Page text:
Arthritis - Rheumatoid, Osteoarthritis Information
Rheumatoid, Osteoarthritis Information
What is it
Rheumatoid arthritis is a common disorder of joints. The main feature is inflammation of joints. A joint between two bones is contained by a capsule. The lining of the capsule (synovium) makes a thick lubricating fluid (synovial fluid). This acts like an oil, allowing free movement between the cartilages that cover the bone ends, like friction bearings.
In rheumatoid arthritis, the synovium becomes thickened, hot and swollen. It produces a large amount of fluid, and soon the whole joint swells with fluid, and looks tense, hot, and is painful to touch and move. These changes disappear if the inflammation settles, but if it continues, the underlying bone and cartilage can become permanently damaged.
Tendons are housed in sheaths lined by synovium (imagine a bicycle brake cable in its housing). This too can become inflamed, causing pain and sometimes lumpiness and sticking of tendons. Occasionally rheumatoid arthritis can affect other organs in the body like the lungs and eyes. This is rare.
Who gets it
Rheumatoid arthritis affects 1 in 50 people. It is three times more likely to occur in women than in men (1). It can happen at any age, but usually begins between ages 20 and 60. It happens more often in women at age 45, and is rare after the age 75. In men it is rare before 45, but continues to get more common thereafter (2). It occurs worldwide, in all races, with variations on the age and sex differences.
How does it occur
The short answer is that no one knows. The risk is increased if there is a family history of rheumatoid arthritis, and if an individual has a particular gene (HLA DR4), though the way this works is not understood. It can be triggered by general illnesses and severe emotional or physical trauma, pregnancy, and sometimes blood transfusions.
What are the symptoms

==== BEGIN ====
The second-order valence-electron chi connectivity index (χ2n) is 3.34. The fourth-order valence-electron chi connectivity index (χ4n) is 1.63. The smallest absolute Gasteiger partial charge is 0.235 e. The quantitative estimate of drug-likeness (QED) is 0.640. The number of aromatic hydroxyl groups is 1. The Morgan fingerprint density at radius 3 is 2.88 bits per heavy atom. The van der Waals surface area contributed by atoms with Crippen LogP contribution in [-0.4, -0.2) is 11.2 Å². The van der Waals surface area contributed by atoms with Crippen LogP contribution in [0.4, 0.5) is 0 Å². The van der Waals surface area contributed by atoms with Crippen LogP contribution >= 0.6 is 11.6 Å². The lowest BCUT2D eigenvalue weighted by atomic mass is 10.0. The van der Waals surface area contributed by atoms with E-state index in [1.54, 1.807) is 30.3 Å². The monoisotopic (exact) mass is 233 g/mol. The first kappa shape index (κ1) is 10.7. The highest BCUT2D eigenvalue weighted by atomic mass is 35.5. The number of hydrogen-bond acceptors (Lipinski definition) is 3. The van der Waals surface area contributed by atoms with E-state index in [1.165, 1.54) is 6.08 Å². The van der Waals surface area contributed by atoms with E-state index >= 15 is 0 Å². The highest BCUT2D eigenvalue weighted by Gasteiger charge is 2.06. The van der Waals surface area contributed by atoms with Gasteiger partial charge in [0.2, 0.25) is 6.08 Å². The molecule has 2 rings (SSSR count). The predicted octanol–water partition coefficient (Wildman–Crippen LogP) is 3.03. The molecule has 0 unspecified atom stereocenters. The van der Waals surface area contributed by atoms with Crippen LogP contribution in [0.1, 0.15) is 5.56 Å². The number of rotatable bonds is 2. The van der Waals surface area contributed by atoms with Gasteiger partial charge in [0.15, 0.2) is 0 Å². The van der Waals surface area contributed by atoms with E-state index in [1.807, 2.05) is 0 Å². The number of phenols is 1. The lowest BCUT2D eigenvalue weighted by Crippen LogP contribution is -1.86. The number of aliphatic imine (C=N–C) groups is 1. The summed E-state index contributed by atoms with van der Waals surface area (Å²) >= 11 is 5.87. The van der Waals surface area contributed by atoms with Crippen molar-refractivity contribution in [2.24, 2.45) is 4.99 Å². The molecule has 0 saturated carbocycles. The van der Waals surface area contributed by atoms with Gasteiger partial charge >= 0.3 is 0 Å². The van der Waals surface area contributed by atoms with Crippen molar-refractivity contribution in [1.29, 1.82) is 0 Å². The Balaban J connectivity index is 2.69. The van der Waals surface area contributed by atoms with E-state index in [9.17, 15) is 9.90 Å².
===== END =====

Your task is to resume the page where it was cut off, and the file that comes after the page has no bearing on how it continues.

The chief symptom is joint pain, with redness, warmth and tenderness in any joint in the body. The joints most commonly affected are the hands, wrists, elbows, shoulders, feet and ankles.
Experience of stiffness in the morning is common. The severity waxes and wanes. During a flare-up there may be a low-grade fever, and general illness. This can be similar to having a bout of flu, with a feeling of tiredness.
What are the risks
The greatest risk is of progressive disability and permanent deformity of joints. This is most likely if treatment is not sought or isn't followed carefully. Fortunately this happens to only 5% of sufferers. 30% will recover completely within a few years, and 65% will continue having joint pain. swelling and flare-ups.
Rheumatoid arthritis has a bad name and conjures up images of people crippled by the disease and confined to wheelchairs. This is an image generated by older patients who did not benefit early on from the range of modern treatments available nowadays. Those who have just received a diagnosis of rheumatoid arthritis should take professional medical advice and be positive about the future. The chances of maintaining a good quality of life are ever increasing.
What tests are useful
It can sometimes be difficult to make a hard and fast diagnosis of rheumatoid arthritis, but several tests help:
- A full blood count (FBC) may show increased white blood cells activity during a flare-up
- The erythrocyte sedimentation rate (ESR) is a broad measure of inflammation. If it is very active, rheumatoid arthritis is more likely to be happening
- Rheumatoid factor (RA Factor) is an antibody (defensive protein of the immune system) which sometimes (not always) appears in the blood in rheumatoid arthritis
- X-rays may show thickening of the synovium in early disease, and bone changes (erosions) in later stages. They can be useful in severe disease to assess the rate of progression and response to treatment
- Blood and urine tests are used to monitor possible side-effects of the treatments for severe rheumatoid arthritis
What treatments are there
Good treatment of rheumatoid arthritis will involve many different health professionals, and a coordinated team approach gives the best outcome for patients (4,5).
Rest: Rest is one of the best treatments for inflamed joints, but too much rest can cause joints to stiffen and muscles to weaken, so common sense and flexibility are important. Splints to rest the joint may be helpful. The ultimate is bed rest at home or in hospital. Hospital care is most useful in patients with long-standing severe disease (3).